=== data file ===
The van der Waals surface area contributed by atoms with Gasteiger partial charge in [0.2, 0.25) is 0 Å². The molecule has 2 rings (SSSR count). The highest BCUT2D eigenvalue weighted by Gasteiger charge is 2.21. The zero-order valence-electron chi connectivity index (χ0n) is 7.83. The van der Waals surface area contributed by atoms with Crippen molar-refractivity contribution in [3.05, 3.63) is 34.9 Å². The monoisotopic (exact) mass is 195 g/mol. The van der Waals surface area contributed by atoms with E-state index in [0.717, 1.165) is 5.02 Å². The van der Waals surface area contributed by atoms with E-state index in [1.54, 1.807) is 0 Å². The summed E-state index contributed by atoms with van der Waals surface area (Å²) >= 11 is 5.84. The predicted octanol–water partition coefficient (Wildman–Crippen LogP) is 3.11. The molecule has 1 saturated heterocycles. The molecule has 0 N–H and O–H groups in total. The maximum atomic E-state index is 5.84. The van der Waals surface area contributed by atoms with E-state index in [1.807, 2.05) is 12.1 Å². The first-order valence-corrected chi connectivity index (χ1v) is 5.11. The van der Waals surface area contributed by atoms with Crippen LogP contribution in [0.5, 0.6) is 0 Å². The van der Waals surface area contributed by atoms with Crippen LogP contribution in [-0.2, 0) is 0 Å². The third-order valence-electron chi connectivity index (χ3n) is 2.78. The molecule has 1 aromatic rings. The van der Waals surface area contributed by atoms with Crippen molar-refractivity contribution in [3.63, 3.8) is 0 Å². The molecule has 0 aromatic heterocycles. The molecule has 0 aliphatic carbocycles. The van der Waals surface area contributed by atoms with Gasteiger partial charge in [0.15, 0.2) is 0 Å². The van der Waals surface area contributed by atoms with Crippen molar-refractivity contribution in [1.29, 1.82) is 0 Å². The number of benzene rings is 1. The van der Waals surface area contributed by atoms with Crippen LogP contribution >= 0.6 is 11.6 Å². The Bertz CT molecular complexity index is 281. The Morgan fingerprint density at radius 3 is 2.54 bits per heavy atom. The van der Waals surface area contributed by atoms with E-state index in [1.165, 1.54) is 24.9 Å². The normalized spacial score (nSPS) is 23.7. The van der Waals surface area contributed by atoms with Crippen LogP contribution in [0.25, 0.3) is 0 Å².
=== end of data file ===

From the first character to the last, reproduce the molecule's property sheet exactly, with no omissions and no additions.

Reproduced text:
The van der Waals surface area contributed by atoms with Gasteiger partial charge in [0.2, 0.25) is 0 Å². The molecule has 2 rings (SSSR count). The highest BCUT2D eigenvalue weighted by Gasteiger charge is 2.21. The zero-order valence-electron chi connectivity index (χ0n) is 7.83. The van der Waals surface area contributed by atoms with Crippen molar-refractivity contribution in [3.05, 3.63) is 34.9 Å². The monoisotopic (exact) mass is 195 g/mol. The van der Waals surface area contributed by atoms with E-state index in [0.717, 1.165) is 5.02 Å². The van der Waals surface area contributed by atoms with E-state index in [1.54, 1.807) is 0 Å². The summed E-state index contributed by atoms with van der Waals surface area (Å²) >= 11 is 5.84. The predicted octanol–water partition coefficient (Wildman–Crippen LogP) is 3.11. The molecule has 1 saturated heterocycles. The molecule has 0 N–H and O–H groups in total. The maximum atomic E-state index is 5.84. The van der Waals surface area contributed by atoms with E-state index in [1.807, 2.05) is 12.1 Å². The first-order valence-corrected chi connectivity index (χ1v) is 5.11. The van der Waals surface area contributed by atoms with Crippen LogP contribution in [0.5, 0.6) is 0 Å². The van der Waals surface area contributed by atoms with Crippen LogP contribution in [-0.2, 0) is 0 Å². The third-order valence-electron chi connectivity index (χ3n) is 2.78. The molecule has 1 aromatic rings. The van der Waals surface area contributed by atoms with Crippen molar-refractivity contribution in [3.63, 3.8) is 0 Å². The molecule has 0 aromatic heterocycles. The molecule has 0 aliphatic carbocycles. The van der Waals surface area contributed by atoms with Gasteiger partial charge in [0.15, 0.2) is 0 Å². The van der Waals surface area contributed by atoms with Crippen molar-refractivity contribution in [1.29, 1.82) is 0 Å². The number of benzene rings is 1. The van der Waals surface area contributed by atoms with Crippen LogP contribution >= 0.6 is 11.6 Å². The Bertz CT molecular complexity index is 281. The Morgan fingerprint density at radius 3 is 2.54 bits per heavy atom. The van der Waals surface area contributed by atoms with E-state index in [1.165, 1.54) is 24.9 Å². The normalized spacial score (nSPS) is 23.7. The van der Waals surface area contributed by atoms with Crippen LogP contribution in [0.25, 0.3) is 0 Å².